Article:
Magnetic Fluid Hyperthermia; in vitro hyperthermia; monodisperse iron oxide magnetic nanoparticles; cytotoxicity
Magnetic nanoparticles (MNPs) are capable of generate heating power under the influence of alternating magnetic fields (AMF); this behaviour recently opened new scenarios for advanced biomedical applications, mainly as new promising tumor therapies. In this paper we have tested magnetic nanoparticles called magnetosomes (MNs): a class of MNPs naturally produced by magnetotactic bacteria. We extracted MNs from Magnetospirillum gryphiswaldense strain MSR-1 and tested the interaction with cellular elements and anti-neoplastic activity both in vitro and in vivo, with the aim of developing new therapeutic approaches for neoplastic diseases. In vitro experiments performed on Human Colon Carcinoma HT-29 cell cultures demonstrated a strong uptake of MNs with no evident signs of cytotoxicity and revealed three phases in the interaction: adherence, transport and accumulation in Golgi vesicles. In vivo studies were performed on subcutaneous tumors in mice; in this model MNs are administered by direct injection in the tumor volume, then a protocol consisting of three exposures to an AMF rated at 187 kHz and 23kA/m is carried out on alternate days, over a week. Tumors were monitored by Magnetic Resonance Imaging (MRI) to obtain information about MNs distribution and possible tissue modifications induced by hyperthermia. Histological analysis showed fibrous and necrotic areas close to MNs injection sites in mice subjected to a complete thermotherapy protocol. These results, although concerning a specific tumor model, could be useful to further investigate the feasibility and efficacy of protocols based on MFH. Magnetic nanoparticles naturally produced and extracted from bacteria seem to be promising candidates for theranostic applications in cancer therapy.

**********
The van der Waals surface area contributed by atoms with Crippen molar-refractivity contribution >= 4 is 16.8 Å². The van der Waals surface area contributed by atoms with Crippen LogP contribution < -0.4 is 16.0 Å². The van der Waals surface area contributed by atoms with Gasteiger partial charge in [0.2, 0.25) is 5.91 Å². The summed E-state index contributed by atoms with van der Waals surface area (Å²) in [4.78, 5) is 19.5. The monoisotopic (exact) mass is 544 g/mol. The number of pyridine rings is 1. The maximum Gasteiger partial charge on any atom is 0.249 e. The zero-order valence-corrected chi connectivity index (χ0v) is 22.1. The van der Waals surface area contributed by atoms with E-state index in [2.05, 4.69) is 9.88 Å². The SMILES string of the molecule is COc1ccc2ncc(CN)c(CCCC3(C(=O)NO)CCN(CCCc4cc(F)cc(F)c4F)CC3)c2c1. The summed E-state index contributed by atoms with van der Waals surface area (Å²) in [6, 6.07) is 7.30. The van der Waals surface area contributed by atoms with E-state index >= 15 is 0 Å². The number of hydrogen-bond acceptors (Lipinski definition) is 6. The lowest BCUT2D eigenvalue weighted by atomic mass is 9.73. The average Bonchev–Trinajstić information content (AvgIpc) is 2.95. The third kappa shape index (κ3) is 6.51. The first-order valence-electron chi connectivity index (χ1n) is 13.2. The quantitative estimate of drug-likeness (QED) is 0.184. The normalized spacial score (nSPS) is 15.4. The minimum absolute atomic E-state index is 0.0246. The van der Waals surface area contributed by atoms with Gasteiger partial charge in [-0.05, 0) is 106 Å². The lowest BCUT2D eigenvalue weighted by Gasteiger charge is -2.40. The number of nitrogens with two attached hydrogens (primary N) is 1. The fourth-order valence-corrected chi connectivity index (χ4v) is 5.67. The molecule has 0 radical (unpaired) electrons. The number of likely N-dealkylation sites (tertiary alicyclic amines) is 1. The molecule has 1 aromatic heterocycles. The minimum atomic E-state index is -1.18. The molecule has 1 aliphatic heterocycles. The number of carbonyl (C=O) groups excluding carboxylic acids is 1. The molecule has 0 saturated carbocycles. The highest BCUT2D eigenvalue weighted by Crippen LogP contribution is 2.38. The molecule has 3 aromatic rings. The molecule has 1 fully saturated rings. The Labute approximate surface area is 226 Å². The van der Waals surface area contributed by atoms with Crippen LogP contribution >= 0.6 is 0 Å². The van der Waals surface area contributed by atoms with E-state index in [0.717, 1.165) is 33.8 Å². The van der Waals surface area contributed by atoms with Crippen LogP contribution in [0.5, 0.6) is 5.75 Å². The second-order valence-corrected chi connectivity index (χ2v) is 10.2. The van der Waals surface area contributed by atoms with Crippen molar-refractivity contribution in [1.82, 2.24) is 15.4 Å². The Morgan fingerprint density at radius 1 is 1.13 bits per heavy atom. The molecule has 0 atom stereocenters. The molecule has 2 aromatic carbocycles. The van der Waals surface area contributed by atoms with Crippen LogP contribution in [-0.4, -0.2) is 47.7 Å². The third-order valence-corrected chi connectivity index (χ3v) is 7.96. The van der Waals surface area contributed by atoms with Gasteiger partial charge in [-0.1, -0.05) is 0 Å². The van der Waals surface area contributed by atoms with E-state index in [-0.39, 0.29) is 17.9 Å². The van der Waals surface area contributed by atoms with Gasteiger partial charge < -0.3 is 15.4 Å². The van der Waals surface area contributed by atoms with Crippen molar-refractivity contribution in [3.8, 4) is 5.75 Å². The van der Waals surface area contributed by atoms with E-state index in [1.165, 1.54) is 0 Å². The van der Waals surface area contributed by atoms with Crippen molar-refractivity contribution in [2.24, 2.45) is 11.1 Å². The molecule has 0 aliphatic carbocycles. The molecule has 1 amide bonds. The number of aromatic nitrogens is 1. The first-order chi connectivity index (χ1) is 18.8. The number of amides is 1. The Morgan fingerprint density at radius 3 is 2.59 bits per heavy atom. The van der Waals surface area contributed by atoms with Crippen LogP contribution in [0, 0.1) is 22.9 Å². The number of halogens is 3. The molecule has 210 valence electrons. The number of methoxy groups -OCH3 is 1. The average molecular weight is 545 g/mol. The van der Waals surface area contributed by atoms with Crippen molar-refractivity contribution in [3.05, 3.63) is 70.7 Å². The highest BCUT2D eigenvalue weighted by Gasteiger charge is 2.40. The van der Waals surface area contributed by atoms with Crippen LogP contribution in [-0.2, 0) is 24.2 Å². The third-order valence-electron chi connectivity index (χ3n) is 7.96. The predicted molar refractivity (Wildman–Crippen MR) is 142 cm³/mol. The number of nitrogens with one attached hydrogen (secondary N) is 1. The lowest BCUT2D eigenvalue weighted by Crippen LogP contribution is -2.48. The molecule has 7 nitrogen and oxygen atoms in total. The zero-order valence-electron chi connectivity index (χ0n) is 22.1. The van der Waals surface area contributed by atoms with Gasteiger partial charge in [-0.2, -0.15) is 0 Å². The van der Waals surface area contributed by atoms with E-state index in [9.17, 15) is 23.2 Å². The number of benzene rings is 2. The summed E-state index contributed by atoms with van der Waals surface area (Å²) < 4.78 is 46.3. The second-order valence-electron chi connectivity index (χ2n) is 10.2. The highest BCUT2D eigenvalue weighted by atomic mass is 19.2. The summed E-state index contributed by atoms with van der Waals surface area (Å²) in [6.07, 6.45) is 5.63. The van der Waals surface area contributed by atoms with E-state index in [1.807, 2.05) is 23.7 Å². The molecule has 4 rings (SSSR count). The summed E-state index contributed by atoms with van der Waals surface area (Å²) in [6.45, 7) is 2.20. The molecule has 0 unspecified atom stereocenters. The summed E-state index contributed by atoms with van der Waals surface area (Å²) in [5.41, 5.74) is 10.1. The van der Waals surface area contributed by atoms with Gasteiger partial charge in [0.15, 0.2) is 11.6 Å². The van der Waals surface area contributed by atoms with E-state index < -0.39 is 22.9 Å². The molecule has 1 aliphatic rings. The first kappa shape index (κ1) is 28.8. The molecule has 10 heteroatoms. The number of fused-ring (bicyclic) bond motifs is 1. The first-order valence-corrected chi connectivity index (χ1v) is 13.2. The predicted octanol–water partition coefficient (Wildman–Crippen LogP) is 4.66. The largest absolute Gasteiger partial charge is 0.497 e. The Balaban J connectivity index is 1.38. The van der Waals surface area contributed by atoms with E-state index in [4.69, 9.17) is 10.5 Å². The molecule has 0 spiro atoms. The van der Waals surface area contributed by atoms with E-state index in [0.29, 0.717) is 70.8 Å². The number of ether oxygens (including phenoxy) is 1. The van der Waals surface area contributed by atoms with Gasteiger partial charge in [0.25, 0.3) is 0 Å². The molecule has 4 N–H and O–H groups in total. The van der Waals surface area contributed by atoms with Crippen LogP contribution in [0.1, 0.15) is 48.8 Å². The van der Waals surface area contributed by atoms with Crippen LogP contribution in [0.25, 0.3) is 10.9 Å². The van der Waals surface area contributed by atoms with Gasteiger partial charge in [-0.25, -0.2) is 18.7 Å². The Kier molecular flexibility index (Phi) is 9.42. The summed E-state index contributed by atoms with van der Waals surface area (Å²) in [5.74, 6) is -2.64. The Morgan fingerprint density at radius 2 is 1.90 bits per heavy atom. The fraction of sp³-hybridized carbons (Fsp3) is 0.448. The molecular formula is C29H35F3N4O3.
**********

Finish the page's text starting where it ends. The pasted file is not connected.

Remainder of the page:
Historically, osteosarcoma has been a problematic metastatic disease, with 40–80% of patients developing pulmonary metastasis after primary tumor resection. Recent treatment advancements have reduced the occurrence of metastatic lesions to less than 30%. Using attenuated Salmonella typhimurium, we previously demonstrated regression in tumor burden in murine solid tumor and metastatic models. We established a murine model for metastatic osteosarcoma to determine the effect of treatment with a single oral dose of attenuated S. typhimurium with (SalpIL2) and without (Sal-NG) a gene for a truncated human interleukin-2. Female balb/c mice were administered 2 × 105 (ATCC K7M2) osteosarcoma cells via tail vein injection from culture and treated by oral gavage of Salmonella species 3 days later. Mice were harvested for splenic lymphocytes and tumor enumeration by intratracheal injection with India ink 21 days after injection. Treatment with attenuated SalpIL2 reduced pulmonary metastases in number and volume compared to saline controls. Furthermore, splenic natural killer cell populations were increased 93% with SalpIL2 and 114% with Sal-NG compared to nontreated groups. This pulmonary metastasis model demonstrates attenuated Salmonella typhimurium with human interleukin-2 reduced metastatic osteosarcoma in mice and confirm the need for further investigation into the immunologic properties of SalpIL2 as a possible treatment for metastatic osteosarcoma.